Algorithms and computational processes implementation for improving the solar radiation forecast reliability

Supervised by:
  1. Joaquín Tovar Pescador Director
  2. Rafael Jesús Segura Sánchez Co-director
  3. Antonio David Pozo Vázquez Co-director

Defence university: Universidad de Jaén

Fecha de defensa: 19 January 2015

  1. Francisco José Olmo Reyes Chair
  2. María José del Jesús Díaz Secretary
  3. Andreas Kazantzidis Committee member

Type: Thesis

Teseo: 415384 DIALNET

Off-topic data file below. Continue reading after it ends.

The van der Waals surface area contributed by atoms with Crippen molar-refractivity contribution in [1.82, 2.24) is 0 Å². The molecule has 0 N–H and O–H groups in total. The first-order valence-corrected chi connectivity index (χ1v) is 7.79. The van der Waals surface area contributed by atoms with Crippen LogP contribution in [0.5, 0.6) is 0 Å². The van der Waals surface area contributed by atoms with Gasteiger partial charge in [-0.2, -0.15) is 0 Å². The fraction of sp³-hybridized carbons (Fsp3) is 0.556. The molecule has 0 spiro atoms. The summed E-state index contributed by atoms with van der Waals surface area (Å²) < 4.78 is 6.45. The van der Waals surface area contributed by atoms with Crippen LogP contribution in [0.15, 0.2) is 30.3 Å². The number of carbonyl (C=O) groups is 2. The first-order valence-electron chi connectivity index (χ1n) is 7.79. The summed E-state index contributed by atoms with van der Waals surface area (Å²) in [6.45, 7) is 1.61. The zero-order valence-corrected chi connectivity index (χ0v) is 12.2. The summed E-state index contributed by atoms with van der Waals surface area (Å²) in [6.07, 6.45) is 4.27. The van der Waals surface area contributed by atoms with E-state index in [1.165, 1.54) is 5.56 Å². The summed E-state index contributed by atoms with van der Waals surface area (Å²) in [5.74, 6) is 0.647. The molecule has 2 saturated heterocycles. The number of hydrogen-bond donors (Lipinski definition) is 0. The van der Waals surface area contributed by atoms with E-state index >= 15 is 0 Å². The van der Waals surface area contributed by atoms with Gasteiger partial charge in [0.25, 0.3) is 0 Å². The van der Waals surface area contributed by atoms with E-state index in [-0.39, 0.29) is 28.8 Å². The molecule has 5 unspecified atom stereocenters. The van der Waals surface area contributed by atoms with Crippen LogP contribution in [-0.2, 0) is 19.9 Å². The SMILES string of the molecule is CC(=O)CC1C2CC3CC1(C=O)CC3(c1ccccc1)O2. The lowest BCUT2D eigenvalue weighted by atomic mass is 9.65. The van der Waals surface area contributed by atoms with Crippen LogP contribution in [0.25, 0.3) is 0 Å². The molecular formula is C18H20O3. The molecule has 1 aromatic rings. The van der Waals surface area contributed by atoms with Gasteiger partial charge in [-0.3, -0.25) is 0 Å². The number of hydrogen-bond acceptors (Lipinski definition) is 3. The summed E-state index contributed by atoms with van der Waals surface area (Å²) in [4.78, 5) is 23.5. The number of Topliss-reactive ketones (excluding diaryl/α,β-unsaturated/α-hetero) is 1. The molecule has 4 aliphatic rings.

This thesis aims at the development of computational algorithms and tools for solar radiation prediction in the very short-term, ranging from few minutes up to 6 hours ahead. In the context of solar radiation, this forecasting period is referred to as nowcasting. The use of high-quality data from state-of-the-art measuring techniques is essential for this purpose. Reliable solar radiation nowcasts are seminal to address some of the challenges posed by the current state-of-the-art technologies for solar power production. A major underlying problem is that the high spatio-temporal variability of weather patterns make solar power production highly fluctuating in both space and time, what may cause disturbances in electrical networks with high solar shares. Solar radiation forecasts contribute to mitigate these problems by anticipating the fluctuations of solar power production and allowing the schedule of counter-measurements. Clouds are the main source of solar radiation variability. The current state-of-the-art techniques for cloud physical properties and cloud coverage retrieval are based on satellite and sky-camera imagery. The approaches for solar radiation nowcasting are largely based on these datasets. Other cloud-retrieval techniques based on active remote sensing from ground stations using instruments, such as lidars and ceilometers, are starting to surface. However, the reliability of these measuring techniques and the forecasting methods have not coped yet with the solar industry requirements. One of the main purposes of this thesis is thus the development of improved cloudcoverage estimations and forecasting methods by processing both sky-camera and satellite images in a computationally efficient manner. This efficiency is a required condition to provide near-real time forecasts. The potential improvement achieved in the reliability of the solar forecasts by incorporating additional information from ceilometers and numerical weather prediction (NWP) models is also explored. A new computationally-efficient cloud-tracking method -hereinafter referred to as Sector Method (SM)- for intra-hourly DNI forecasting based on the processing of total-sky imager (TSI) images is presented and evaluated. After a revision and enhancement of the standard pixel-to-irradiance methods for MSG (Meteosat Second Generation) imagery, an improved and adapted version of SM is presented for its use with MSG images for both GHI and DNI forecasting (up to 6 hours ahead). Later, a new hybrid forecasting method -referred to as the WRF (Weather Research and Forecasting) Advection methodthat combines the use of MSG images and wind speed forecasts derived from the WRF NWP model is presented and evaluated. The SM and WRF-Advection methods are benchmarked against the WRF model radiation forecasts and smart persistence. Finally, an optimized method to derive GHI from satellite images based on an ANN ensemble model that exploits the MSG channels multi-spectral information is proposed and tested.